(SOUNDBITE OF MOVIE, "IT'S A WONDERFUL LIFE")
THOMAS MITCHELL: (as Uncle Billy Bailey) This is a pickle, George. This is a pickle.
JAMES STEWART: (as George Bailey) All right now, what happened? How did it start?
MITCHELL: (as Uncle Billy Bailey) How does anything like this...
DITOMASO: And so it does seem that there is a public policy issue to be addressed when people are passing along jobs that really don't belong to them.
LYDEN: Does affirmative action help to alleviate the gap that you're describing?
DITOMASO: Of the people that I talked to, I heard about 1,463 jobs. And of those jobs, there were only two examples where there might have been a case where an African-American got a job instead of one of my white interviewees because of affirmative action. So two jobs out of 1,463 would suggest that there really isn't much evidence for reverse discrimination. And my figures, in fact, are quite consistent with other studies of this issue.
LYDEN: Nancy DiTomaso, Rutgers Business School professor and author of the book "The American Non-Dilemma: Racial Inequality Without Racism."
Persistent unemployment and difficulty getting a job impact the so-called wealth gap. That's the cushion made up of savings, stocks and home ownership that families lean on in a downturn. In fact, in 1984, the wealth gap between blacks and whites was less than $100,000 according to a study out of Brandeis University. Since then, it's tripled.
HEATHER MCGHEE: The wealth gap is really where history shows up in your wallet.
LYDEN: That is Heather McGhee. She spent a lot of time looking at the wealth gap and what it means for families.
MCGHEE: Take two similarly situated high school students who are graduating. So you have the student who is an African-American student who grew up on the south side of Chicago. She has excellent grades. She's looking to go to college. And then you have this white student who grew up on the north side of Chicago.
You know that the white student is going to be more likely to have wealth to be able to draw onto. Let's say her parents get to dip into their home equity in order to pay for college tuition fees and books, whereas the African-American student, her family is much less likely to own a home. And so they will have to go into debt.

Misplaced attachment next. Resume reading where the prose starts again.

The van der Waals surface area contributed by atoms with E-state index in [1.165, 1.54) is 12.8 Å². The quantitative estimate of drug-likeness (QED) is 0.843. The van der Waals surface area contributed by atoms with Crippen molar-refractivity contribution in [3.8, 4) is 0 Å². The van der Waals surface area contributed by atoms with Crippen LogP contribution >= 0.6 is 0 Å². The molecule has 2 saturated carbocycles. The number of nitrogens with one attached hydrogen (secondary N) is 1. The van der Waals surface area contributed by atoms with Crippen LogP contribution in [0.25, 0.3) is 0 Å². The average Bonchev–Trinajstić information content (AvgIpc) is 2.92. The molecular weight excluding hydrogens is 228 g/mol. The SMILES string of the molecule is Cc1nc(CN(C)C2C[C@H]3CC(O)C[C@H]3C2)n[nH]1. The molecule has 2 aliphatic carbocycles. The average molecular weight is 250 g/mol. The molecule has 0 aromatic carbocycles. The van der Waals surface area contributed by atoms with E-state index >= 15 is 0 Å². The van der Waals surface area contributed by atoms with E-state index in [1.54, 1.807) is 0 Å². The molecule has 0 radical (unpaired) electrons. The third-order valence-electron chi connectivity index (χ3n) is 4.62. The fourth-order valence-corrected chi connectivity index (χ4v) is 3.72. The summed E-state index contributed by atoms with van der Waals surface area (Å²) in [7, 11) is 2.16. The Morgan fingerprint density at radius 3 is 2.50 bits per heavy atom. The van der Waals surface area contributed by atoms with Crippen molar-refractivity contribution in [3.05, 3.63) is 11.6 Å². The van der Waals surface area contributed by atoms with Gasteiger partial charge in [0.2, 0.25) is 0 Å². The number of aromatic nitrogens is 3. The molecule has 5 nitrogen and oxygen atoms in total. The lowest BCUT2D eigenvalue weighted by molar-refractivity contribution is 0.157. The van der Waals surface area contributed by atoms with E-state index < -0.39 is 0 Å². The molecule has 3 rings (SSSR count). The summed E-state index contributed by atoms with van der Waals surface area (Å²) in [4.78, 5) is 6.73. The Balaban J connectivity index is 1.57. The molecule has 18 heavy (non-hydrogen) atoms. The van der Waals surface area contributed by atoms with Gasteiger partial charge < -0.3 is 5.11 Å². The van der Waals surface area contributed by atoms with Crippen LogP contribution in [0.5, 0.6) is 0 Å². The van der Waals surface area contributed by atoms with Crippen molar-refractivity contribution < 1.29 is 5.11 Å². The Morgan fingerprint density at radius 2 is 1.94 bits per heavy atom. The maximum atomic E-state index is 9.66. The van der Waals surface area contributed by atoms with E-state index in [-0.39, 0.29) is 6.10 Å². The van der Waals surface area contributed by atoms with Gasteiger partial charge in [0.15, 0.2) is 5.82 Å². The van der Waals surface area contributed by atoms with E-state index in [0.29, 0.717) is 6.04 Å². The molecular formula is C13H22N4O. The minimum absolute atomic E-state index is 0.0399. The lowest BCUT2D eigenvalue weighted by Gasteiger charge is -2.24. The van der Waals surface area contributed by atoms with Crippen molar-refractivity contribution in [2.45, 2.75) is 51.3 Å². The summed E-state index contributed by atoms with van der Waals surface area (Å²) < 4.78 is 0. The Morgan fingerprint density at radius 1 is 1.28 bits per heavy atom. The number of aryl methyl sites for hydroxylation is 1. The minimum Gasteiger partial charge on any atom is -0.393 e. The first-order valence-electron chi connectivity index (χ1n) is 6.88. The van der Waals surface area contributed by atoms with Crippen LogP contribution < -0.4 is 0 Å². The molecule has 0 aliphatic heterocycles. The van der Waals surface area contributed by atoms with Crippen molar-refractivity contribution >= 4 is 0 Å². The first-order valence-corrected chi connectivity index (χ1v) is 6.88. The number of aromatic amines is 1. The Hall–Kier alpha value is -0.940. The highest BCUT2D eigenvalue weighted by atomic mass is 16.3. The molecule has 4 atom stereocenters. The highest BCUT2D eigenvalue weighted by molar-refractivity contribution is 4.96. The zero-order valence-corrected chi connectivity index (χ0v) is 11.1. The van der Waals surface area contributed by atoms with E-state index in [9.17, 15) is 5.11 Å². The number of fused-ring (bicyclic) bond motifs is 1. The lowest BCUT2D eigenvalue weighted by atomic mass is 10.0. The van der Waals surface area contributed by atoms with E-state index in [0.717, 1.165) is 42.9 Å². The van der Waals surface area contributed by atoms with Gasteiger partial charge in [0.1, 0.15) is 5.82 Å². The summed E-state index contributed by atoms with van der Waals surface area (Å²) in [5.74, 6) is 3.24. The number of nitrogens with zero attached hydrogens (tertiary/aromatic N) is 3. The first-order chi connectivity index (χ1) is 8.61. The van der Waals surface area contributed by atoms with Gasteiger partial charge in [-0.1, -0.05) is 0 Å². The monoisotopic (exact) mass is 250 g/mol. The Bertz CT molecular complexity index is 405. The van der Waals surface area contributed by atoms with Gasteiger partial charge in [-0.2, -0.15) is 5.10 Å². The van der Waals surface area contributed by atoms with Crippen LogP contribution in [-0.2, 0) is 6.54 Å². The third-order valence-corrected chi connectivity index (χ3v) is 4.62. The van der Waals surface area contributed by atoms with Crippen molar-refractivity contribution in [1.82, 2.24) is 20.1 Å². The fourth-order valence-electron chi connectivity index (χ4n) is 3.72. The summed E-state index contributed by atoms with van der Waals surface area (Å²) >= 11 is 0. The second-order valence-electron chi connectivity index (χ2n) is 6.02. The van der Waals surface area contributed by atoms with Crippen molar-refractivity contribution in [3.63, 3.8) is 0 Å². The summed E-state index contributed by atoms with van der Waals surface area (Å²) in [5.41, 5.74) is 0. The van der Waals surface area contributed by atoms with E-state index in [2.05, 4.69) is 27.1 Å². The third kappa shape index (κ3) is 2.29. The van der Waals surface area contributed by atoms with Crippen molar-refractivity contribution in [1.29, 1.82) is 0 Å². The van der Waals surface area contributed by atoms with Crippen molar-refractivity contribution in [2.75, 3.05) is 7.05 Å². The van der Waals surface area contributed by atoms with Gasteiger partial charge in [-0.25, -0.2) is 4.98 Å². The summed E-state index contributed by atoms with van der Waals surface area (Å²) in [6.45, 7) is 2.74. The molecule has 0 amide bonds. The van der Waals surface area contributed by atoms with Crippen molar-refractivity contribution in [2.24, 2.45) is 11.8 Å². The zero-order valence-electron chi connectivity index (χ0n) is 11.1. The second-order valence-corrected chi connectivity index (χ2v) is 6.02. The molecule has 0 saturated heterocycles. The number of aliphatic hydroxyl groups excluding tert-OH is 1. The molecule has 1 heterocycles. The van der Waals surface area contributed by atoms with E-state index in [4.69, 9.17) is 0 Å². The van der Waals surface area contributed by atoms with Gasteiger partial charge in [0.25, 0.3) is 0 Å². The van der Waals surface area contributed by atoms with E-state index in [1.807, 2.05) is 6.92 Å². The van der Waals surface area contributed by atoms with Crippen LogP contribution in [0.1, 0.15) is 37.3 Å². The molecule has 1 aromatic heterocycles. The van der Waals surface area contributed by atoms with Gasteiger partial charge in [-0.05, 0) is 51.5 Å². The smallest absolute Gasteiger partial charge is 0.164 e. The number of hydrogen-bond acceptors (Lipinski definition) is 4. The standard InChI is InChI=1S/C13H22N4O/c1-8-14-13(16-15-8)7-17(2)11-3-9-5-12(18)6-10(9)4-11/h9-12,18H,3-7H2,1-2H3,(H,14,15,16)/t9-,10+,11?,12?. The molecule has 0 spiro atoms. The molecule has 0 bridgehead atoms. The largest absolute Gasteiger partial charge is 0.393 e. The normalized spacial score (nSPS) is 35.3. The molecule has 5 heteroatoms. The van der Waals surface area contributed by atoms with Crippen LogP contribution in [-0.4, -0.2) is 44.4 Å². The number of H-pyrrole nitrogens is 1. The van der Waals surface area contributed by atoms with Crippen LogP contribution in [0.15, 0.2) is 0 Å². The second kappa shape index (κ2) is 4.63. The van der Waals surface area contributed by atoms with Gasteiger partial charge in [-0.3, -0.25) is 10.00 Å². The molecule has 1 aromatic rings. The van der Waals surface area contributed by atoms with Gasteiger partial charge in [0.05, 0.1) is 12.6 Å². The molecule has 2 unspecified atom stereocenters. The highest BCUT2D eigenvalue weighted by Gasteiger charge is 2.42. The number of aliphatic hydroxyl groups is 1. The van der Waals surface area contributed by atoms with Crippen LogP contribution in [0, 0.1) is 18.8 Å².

We know that college graduates who are African-American are twice as likely to have student loan debt. And it means a difference between the African-American graduate coming out, graduating into a recession. What savings does she have to draw on? She has to start paying down her student loans, whereas her white classmate actually doesn't and is able to get a job faster.
LYDEN: We should say, Heather McGhee, that this is not true for all white families. We have also seen an enormous unemployment rate in people under 25 who are graduating with a record amount of student debt into a world of unpaid internships and scarce jobs.
MCGHEE: Absolutely. It is far too hard for anyone to educate or work their way into the middle class. It's just about twice as hard for African-Americans to do so.
LYDEN: Even if the economy were to improve, are the losses so severe as to create basically a permanent underclass in the African-American community?
MCGHEE: So I don't think we can say the economy is improving if working- and middle-class families are still struggling to get by. Just because GDP growth is ticking up does not mean that we've had a fundamental reprioritization of the fates of working- and middle-class families in a way that is conscious of the disparities that exist by race.
For example, we need to go back to a debt-free college system. We created the greatest middle class that the world has ever seen, not by asking the GIs to take out $25,000 in loans, but rather by saying we as a country are investing in you. That's what we have to do for today's young generation that is more diverse and is less likely to come from inherited wealth. So that's one of the many things we could do that would have disproportionate benefit to African-American and Latino young people who are starting out today.
LYDEN: Heather McGhee with the advocacy group Demos.
The Economic Policy Institute finds that the black unemployment rate is projected to remain higher than the overall rate at least through the end of the year. Transcript provided by NPR, Copyright NPR.